The Baix Empordà cannot be summed up in a single image. The areas between the Montgrí, Gavarres and Ardenya–Cadiretes mountains and the Mediterranean make up a jigsaw as varied as it is harmonious. Shaped by time, the weather and human activity, the many different aspects of the landscape reward an attentive visit: from the flat farmed plains to the rugged coastal cliffs, each area shares the region’s character.
The variety of landscapes is one of the main attractions of the Baix Empordà. Many of the Baix Empordà’s landscapes are now protected natural spaces, including the Montgrí, Medes Islands and Baix Ter Natural Park and other spaces such as the Gavarres and Ardenya–Cadiretes massifs, the Begur mountains, Castell–Cap Roig, Canet Island and the banks of the Baix Ter river. This selection of natural landscapes gives the Baix Empordà an appearance that makes it unique.
The tramuntana, or north wind, is the Empordà’s most characteristic wind. While it is clearly dominant in the Alt Empordà, in the Baix Empordà it competes with the garbí, or south wind. The combination of these meteorological phenomena creates a distinctive microclimate which is one of the factors responsible for the region’s landscape and flora and fauna. The effect of these winds was described by the author Josep Pla, the area’s most attentive observer.
“The tramuntana can bring rain, sometimes in abundance. But there comes a moment when the mercury starts to fall. Suddenly to the south, a mass of white clouds and the garbí wind appears, ready to make its entrance. And the wind from the opposite direction starts to dominate, until the barometers starts to rise again and its counterpart from the north regains its dominance. So it has been for thousands of years and for the years yet to come.” Josep Pla Notes del capvesprol (Notes on the Evening Sea Breeze).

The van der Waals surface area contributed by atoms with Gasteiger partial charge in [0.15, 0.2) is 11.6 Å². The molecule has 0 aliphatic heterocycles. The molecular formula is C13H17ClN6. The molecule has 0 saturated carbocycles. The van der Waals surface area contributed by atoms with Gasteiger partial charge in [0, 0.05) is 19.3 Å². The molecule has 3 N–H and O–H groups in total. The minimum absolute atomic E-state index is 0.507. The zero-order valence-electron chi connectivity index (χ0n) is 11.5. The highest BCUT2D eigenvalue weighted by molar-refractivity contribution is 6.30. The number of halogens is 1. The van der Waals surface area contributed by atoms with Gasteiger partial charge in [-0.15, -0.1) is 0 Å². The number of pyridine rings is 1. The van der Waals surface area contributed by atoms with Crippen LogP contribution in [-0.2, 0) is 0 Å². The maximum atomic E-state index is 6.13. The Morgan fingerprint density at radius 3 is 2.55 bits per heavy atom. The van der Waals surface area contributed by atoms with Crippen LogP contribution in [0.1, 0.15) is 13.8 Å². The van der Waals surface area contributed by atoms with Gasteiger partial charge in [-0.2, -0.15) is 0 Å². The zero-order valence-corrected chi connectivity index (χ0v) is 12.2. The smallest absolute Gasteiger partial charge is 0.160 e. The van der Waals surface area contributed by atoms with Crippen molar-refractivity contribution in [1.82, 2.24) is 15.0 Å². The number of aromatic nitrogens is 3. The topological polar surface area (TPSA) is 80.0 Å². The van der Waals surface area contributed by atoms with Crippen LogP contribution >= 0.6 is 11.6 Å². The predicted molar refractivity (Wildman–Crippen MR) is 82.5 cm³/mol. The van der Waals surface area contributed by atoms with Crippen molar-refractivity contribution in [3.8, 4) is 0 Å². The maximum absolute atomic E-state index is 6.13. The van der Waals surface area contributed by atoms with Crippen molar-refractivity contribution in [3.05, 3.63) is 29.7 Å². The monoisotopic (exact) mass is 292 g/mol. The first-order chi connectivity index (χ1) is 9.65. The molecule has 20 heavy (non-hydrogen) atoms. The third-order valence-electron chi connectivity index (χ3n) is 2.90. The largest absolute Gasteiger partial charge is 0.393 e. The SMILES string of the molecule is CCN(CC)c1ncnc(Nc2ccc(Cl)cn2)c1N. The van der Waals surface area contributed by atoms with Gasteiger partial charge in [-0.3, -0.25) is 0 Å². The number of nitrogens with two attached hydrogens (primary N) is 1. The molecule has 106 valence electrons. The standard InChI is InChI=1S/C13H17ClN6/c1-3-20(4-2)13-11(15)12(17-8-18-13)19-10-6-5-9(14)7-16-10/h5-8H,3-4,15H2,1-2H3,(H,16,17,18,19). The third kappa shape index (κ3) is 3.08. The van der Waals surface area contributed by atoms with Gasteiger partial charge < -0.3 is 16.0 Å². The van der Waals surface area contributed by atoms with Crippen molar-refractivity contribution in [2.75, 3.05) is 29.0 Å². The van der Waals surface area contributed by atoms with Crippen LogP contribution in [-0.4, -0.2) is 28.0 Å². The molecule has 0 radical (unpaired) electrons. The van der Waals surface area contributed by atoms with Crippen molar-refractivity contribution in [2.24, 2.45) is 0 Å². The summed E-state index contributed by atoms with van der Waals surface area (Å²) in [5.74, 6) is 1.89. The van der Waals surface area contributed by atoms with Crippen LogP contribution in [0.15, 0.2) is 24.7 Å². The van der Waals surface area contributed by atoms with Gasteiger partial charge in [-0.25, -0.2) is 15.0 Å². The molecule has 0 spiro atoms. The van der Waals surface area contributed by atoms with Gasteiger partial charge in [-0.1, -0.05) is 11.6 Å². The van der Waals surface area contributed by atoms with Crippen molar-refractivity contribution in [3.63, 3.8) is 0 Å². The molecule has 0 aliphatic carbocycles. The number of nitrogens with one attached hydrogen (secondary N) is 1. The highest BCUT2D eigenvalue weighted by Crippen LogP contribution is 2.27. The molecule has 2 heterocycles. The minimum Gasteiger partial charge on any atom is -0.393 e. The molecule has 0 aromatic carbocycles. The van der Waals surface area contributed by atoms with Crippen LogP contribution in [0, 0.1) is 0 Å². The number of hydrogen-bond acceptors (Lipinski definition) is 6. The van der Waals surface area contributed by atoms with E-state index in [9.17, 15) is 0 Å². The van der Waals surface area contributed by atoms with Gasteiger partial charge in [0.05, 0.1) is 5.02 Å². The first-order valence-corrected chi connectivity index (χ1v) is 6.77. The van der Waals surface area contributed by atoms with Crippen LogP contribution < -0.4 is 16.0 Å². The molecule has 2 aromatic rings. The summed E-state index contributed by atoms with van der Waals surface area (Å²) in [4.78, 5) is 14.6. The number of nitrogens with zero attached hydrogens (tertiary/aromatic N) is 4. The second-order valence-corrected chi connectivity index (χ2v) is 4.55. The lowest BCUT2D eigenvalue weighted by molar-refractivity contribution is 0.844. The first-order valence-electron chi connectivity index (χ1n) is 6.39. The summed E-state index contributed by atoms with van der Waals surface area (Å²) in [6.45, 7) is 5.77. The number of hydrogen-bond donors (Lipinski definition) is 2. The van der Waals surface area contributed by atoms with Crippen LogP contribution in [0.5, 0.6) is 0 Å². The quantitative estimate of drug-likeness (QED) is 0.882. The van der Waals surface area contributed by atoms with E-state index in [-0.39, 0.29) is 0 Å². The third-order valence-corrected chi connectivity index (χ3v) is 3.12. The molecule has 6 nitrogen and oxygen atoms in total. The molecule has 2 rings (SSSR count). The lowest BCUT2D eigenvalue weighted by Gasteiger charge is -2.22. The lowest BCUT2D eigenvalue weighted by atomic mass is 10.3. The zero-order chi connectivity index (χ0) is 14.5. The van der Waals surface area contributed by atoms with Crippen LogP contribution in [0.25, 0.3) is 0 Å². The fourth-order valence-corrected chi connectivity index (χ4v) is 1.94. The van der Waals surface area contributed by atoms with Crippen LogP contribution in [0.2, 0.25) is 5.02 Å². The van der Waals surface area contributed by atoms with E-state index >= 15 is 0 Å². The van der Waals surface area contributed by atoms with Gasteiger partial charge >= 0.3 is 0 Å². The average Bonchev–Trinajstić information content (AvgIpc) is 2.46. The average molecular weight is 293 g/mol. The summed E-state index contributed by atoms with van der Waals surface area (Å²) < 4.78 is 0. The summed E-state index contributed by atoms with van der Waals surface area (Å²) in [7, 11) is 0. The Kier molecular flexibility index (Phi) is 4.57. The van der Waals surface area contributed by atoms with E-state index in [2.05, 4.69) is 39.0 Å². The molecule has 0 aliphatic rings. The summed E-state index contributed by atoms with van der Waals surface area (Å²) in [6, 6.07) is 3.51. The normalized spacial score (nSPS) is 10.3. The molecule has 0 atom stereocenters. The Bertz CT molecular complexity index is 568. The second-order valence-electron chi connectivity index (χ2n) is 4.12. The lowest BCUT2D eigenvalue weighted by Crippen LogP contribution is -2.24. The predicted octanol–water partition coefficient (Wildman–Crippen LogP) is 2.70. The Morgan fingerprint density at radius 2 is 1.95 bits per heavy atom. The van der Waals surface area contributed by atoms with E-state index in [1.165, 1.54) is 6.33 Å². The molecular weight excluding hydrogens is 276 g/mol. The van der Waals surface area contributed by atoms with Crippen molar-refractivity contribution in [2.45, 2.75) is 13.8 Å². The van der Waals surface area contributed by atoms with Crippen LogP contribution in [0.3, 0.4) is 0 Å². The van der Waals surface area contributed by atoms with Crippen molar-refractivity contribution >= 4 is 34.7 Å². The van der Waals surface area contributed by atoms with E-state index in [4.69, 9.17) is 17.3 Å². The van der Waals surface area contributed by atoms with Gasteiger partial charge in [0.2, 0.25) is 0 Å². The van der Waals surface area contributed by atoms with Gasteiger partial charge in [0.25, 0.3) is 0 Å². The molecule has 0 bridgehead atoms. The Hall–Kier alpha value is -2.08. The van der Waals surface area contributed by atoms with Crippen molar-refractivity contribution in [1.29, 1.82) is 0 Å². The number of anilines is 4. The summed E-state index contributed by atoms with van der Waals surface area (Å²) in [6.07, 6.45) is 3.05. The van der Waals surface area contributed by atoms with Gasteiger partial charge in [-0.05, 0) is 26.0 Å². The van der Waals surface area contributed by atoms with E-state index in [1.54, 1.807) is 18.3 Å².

The sea and the wind have shaped the rough contours of the Costa Brava’s incomparable landscape. The pine woods shrouding the coast contrast with the bare rock of the cliffs and surround the coastal paths that connect the coves and beaches of this coastline where you will find the most capricious forms.
The ever-present Montgrí mountains dominate the patchwork of farms and woodland that covers much of the interior of the Baix Empordà. With its low hills, the large plain of farmland, wooded terraces and woodland of the Empordanet is irrigated by the rivers Ter and Fluvià and their many tributaries. The land’s plentifulness explains the numerous towns, villages and farms that have shaped the region for centuries. By the sea, crops share space with lagoons and marshes.
The Gavarres mountains are a chain of hills and peaks that form the backdrop to the south of the Empordanet. The curve they sketch forms the edge of the plain and continues to the sea. The Gavarres are a land of low, dense holm oak woodland contrasting with more open cork oak woods. The many paths that criss-cross the mountains, as well as the megalithic monuments, churches and farmhouses, show how the area has been inhabited for millennia.
The southern end of the Baix Empordà is dominated by the Ardenya–Cadiretes mountains. This area of granite masses covered with cork oaks, holm oaks and pines reaches all the way to the sea and creates a system of small coves sheltered by cliffs. Inland, the terraces on some of the landscape’s slopes reveal the area’s winemaking history. Along with the Gavarres, this mountain range forms the Vall d’Aro where the Ridaura river flows.
Fed by the Ter and Fluvià rivers, the fields of the Terraprim create a patchwork of colours that change as the seasons pass, contrasting with the constant green of the pine and holm oak woods that form the backbone of this fertile and welcoming landscape, which is dotted with small villages, houses and farms that blend into their surroundings fully.